Utah 2023 – Calf Creek Falls and the Valley of Fire

In our final days, we found a couple of shorter but no less spectacular hikes to wind up our trekking holiday. The first was near the town of Escalante (a target for future holidays, to be sure!), and the second was across the border to Nevada on our drive to the airport in Las Vegas. As much as we had seen on this trip, we agreed that we had just tapped the surface of what Utah offers anyone who loves being immersed in raw nature.

We look forward to visiting again!

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Utah 2023 – Bryce Canyon National Park

To reach our last resting stop in Utah, we drove across the state through Canyonlands and Capitol Reef to Bryce Canyon, three of the spectacular national parks in the state. It was a long day in the car over scenic Utah State Route 12 (which gives car drivers the same nervous ridgetop thrills as The Portal Trail gives mountain mountain bikers in Moab!). The steady climb to higher elevations brought overcast skies, lower temperatures, and fallen snow as we hiked the Peekaboo Loop Trail from Sunrise Point to Bryce Point. Words cannot describe the beauty around us, so I will let the photos speak for themselves.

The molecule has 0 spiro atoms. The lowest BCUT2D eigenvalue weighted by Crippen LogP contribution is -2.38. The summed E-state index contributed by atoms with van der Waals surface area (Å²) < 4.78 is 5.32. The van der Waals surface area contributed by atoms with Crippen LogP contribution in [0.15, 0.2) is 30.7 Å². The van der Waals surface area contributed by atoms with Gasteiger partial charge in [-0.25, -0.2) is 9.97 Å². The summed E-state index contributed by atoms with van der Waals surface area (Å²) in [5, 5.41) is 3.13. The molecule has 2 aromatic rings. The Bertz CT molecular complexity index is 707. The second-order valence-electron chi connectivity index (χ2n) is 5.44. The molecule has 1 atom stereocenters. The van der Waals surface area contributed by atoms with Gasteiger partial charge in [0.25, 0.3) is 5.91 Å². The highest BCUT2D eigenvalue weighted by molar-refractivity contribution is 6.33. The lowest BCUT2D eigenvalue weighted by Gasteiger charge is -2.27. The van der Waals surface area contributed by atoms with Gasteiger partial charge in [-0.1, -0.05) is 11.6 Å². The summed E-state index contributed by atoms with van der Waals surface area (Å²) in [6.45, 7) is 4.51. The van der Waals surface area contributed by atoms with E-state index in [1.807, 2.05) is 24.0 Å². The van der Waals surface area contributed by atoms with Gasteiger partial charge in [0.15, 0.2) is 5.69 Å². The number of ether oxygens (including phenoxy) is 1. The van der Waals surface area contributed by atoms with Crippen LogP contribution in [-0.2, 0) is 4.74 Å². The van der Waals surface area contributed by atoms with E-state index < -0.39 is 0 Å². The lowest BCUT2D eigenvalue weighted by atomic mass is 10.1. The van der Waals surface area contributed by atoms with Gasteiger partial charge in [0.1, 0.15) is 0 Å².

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Utah 2023 – Around Moab

In past visits to Moab, I always focused my attention on Arches National Park. Having a few more days on this trip to explore and wanting to avoid the large crowds, we found some nearby gems: a treacherous cliffside trail from The Portal offering fantastic views of the town over the Colorado River and a path further down the river that some local folk recommended to us with arches worthy of Arches!

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Utah 2023 – Arches National Park

Our trekking holiday in Utah combined new areas for me to explore and a return to some old favorites. Imagining any place more special than Arches National Park is challenging in the latter category. While Monument Valley elicited many memories from my youth, Arches marks a milestone in my adult life due to a friend’s book recommendation in 1992, before my first visit: Desert Solitaire by Edward Abbey. Abbey’s autobiographical description of two seasons as a park ranger in Arches sits prominently amongst the books that have changed my life. Anyone visiting the American Southwest or interested in humanity’s role in preserving the natural environment would be well served by reading this.

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Utah 2023 – Goosenecks State Park, Moki Dugway, and Natural Bridges National Monument

I think Utah should be called “The 3D State.” Nearly everywhere we went, there was our level – the one on which we were traveling – then levels above us (mountains, mesas, and buttes) and levels below us (arroyos, gulches, and canyons). In both our hikes and scenic drives, we rarely stayed at one elevation. We constantly went up then back down or went down then back up. Either way, we had good stretches for our legs when hiking and good stretches of our necks when enjoying the views. For two days out of Monument Valley, we got to experience this phenomenon firsthand as we visited some beautiful places a bit off the beaten path.

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Utah 2023 – Four Corners, Valley of the Gods, and Monument Valley across 58 years